Greek lawyers under siege


THE GREEK legal profession is being hit by a tidal wave of enforced change in an extremely short period of time. The mood among the leaders of the profession is a mixture of anger, bewilderment and something close to despair. The profession has been on strike, on and off, for months.

Although Greece and Ireland are both “Troika countries”, their approach to and experience of dealing with the Troika has been very different. Ireland’s economic situation is very bad – but Greece is much, much worse. Likewise, the difference in culture and development between the legal professions in the two countries is vast.

There are 45,000 lawyers in Greece and each is a member of one of the 63 individual local Bars. In ways, these Bars seem to operate like the separate and rival “city states” of Greek antiquity.

There are, in fact, a number of major differences between the legal professions in Ireland and Greece. Up to relatively recently (until pressure from Troika intervention), a lawyer from one of Greece’s 63 Bars could not practise in any Bar outside his or her own. Lawyers’ practices had been confined to their own towns or districts. No such restriction ever existed in Ireland.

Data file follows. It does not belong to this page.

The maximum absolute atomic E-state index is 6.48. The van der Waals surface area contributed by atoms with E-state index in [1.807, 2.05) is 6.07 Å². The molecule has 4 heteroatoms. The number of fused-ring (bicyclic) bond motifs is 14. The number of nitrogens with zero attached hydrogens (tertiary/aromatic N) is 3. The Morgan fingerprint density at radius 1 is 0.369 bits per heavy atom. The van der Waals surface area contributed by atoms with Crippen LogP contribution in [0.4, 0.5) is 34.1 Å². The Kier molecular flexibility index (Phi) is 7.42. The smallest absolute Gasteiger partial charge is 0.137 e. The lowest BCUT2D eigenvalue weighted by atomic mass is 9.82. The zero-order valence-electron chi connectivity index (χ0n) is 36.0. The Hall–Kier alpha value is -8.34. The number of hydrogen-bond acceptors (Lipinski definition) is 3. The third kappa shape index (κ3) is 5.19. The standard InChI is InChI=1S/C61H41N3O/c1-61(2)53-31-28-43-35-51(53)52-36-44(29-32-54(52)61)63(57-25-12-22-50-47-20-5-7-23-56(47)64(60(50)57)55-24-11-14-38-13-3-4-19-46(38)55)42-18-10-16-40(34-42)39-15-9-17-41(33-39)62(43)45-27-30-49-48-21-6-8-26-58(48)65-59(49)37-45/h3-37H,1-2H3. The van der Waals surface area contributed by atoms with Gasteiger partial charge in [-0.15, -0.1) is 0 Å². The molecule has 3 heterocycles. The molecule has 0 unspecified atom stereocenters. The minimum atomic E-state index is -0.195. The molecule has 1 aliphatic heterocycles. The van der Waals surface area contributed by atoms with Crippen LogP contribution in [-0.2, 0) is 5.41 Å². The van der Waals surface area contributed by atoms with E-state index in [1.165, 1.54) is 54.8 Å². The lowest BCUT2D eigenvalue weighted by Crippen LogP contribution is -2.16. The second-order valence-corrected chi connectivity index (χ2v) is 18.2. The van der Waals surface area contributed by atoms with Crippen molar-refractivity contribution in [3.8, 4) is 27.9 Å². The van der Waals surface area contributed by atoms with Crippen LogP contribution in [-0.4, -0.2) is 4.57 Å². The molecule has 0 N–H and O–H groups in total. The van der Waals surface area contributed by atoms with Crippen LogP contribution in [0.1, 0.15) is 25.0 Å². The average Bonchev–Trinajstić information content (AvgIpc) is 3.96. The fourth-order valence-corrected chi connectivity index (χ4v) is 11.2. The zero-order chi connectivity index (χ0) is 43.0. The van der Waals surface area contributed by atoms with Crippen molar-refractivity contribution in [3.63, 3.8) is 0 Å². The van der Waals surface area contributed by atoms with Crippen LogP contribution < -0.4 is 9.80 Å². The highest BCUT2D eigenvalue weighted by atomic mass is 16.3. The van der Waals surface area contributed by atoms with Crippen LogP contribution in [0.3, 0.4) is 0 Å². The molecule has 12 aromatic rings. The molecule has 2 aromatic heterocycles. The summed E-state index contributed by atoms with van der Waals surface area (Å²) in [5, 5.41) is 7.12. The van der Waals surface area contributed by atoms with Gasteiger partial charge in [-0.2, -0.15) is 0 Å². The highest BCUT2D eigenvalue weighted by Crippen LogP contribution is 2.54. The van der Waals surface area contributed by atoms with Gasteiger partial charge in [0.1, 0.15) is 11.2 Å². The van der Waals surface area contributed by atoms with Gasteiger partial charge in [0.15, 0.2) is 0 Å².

Again, until recently in Greece there was an almost complete ban on lawyer advertising – first allowed in Ireland in the 1980s. Also, minimum fee tariffs operated by lawyers, prohibited as anti-competitive in Ireland for decades, have been abolished in Greece only recently. There are almost no “law firms”, in that the overwhelming majority of Greek lawyers are sole practitioners.

At a recent law conference in Thessaloniki, there was an acknowledgement by some speakers that corruption in the Greek justice system was a problem by contrast with most other EU Member States.

But the biggest, most immediate and most shocking change being imposed by the Troika is the forced introduction of VAT on legal services. This is being resolutely opposed by the profession on the grounds that it would fundamentally undermine access to justice. VAT on legal services was introduced in Ireland in 1981.

Insofar as I could offer advice to Greek colleagues, based on our experience in Ireland, it is that they should not seek to oppose all of the change but, on the contrary, should constructively seek to shape the change. They should distinguish between what are the core values of the legal profession and the rule of law and what is not. Many international speakers echoed this theme at the Thessaloniki conference.

I am not sure how much influence we had. We subsequently learned that, at a closed meeting of the Greek Bar presidents the day after the conference, following a major debate, the decision was taken that the legal profession throughout Greece should go on indefinite strike.

Ken Murphy is Director General of the Law Society of Ireland and President of the International Institute of Law Association

Chief Executives. He was one of the guest speakers at a conference in Thessaloniki in March on ‘Troika – Justice and the Legal Profession under siege’.